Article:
Don retreats to the bar, where he bonds with an old coot, Connie, who, like Don, is a poor kid in a rich world. “I’m Republican, like everyone else in there, but somehow, however expensive my cuff links, I feel like I’ve got the head of a jackass,” Connie says, referencing A Midsummer Night’s Dream. Don tells him about a roadhouse where he once parked cars for fancy folk. He pissed in their car trunks. “There’s probably some kid out there now doing that to us.”

Meanwhile, a master PUA macks on eight-months-pregnant Betty, there’s chitchat about the scandalous marriage of Rockefeller and Happy, and Pete and Trudy cut a rug, cracking us up and overlapping with the narration of …

Paul, lying on the carpet quoting T.S. Eliot’s “The Hollow Men”: “This is the way the world ends, this is the way the world ends … ” “We get it — you’re educated,” snarks Smitty. Paul moans, “I keep thinking about rum, I keep thinking about Cuba, and I keep thinking about how we’re all going to die.” As Smitty hits on Peggy, she invents a Bacardi campaign and announces, “You both can leave! I’m in a very good place right now.”

Then she returns to her office for a showdown with a disappointed Olive. Peggy has nothing to hide, she argues: “The thing is, I have a job, I have my own office, with my name on the door, and I have a secretary. That’s you! And I am not scared of anything.” As she gazes at Olive, her eyes widen, with a stoned revelation. “But you’re scared! Oh, my God. You’re scared. Don’t worry about me — I am going to get to do everything you want for me.”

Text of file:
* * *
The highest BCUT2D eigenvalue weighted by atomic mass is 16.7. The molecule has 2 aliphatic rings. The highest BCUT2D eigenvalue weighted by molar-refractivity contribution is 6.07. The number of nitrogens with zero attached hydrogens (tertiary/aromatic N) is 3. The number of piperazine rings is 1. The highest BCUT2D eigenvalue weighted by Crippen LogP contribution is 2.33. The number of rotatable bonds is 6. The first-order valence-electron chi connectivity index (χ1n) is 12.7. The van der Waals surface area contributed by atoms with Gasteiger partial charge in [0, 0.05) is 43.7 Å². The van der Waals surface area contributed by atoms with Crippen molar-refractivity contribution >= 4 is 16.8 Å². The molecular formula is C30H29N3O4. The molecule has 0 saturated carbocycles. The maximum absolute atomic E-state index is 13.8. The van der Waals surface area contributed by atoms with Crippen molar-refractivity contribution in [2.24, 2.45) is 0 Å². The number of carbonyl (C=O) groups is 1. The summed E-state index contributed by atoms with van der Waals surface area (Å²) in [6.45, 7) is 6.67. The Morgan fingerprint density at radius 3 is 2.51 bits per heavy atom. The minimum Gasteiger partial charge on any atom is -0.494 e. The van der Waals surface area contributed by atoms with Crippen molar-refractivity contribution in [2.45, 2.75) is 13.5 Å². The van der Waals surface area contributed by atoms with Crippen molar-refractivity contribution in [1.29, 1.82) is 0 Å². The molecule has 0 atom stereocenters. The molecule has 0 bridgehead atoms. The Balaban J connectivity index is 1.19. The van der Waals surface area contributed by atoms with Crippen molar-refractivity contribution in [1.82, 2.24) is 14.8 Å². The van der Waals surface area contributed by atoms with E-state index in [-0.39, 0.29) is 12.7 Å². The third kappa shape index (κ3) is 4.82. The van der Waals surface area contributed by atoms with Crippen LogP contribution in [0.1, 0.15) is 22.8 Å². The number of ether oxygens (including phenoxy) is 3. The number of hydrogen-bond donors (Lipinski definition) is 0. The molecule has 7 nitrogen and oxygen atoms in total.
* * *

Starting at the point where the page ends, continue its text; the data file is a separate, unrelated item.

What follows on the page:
At the Sterling party, sozzled Jane offends Betty by referring to her marital troubles, then drools at Don, “You don’t like me! I’m a nice person!”

Roger confronts Don. “It’s a mistake to be conspicuously happy,” he theorizes, self-righteously. “No one thinks you’re happy,” says Don. “They think you’re foolish.”

Don and Betty kiss in the darkness.

Early Results: That pot-smoking sequence could have been a cliché but for the fact that it was so damned funny, particularly the Tigertones sing-in. And it paid off with Peggy’s eerily empowered speech: verging on arrogance, but genuinely (if narcotically) liberated. Olive suggests that Peggy’s damaging her future, but Peggy seems to believe she is living in the future, one in which women won’t have to tiptoe, or be slotted as a Betty, a Joan, or a Peggy 1.0. (Although they might be a Samantha, a Miranda, a Carrie, or a Charlotte.)

Meanwhile, Joan’s disastrous buffet suggested that the only thing worse than marrying your rapist is marrying your loser rapist. Donkey-headed buffoons popped up all over the place, from Princeton-babbling Paul, to drunken mean girl Jane, to blackfaced Roger. In this cavalcade of humiliation, class resentment welled up everywhere, from the revelation of Paul’s “Joisey” past to Carla’s bitter remarks (“we don’t all know each other”).

Betty’s bottomless vanity gives us a headache, but kudos to the writers for not sending her into labor on the dance floor!

As usual, applause for the details, including pseudo-Ann-Margret’s credit as “The nurse in Romeo & Juliet“; Lola’s warning that two coffees make Peggy edgy; “Maryjane was my muse”; and Peggy’s deadpan punchline, “Paul puts me to sleep.” Not to mention Pete and Trudy’s madcap Charleston, which cakewalked right over some crazy line between mortifying and truly adorable.

Mad Men: Performance Anxiety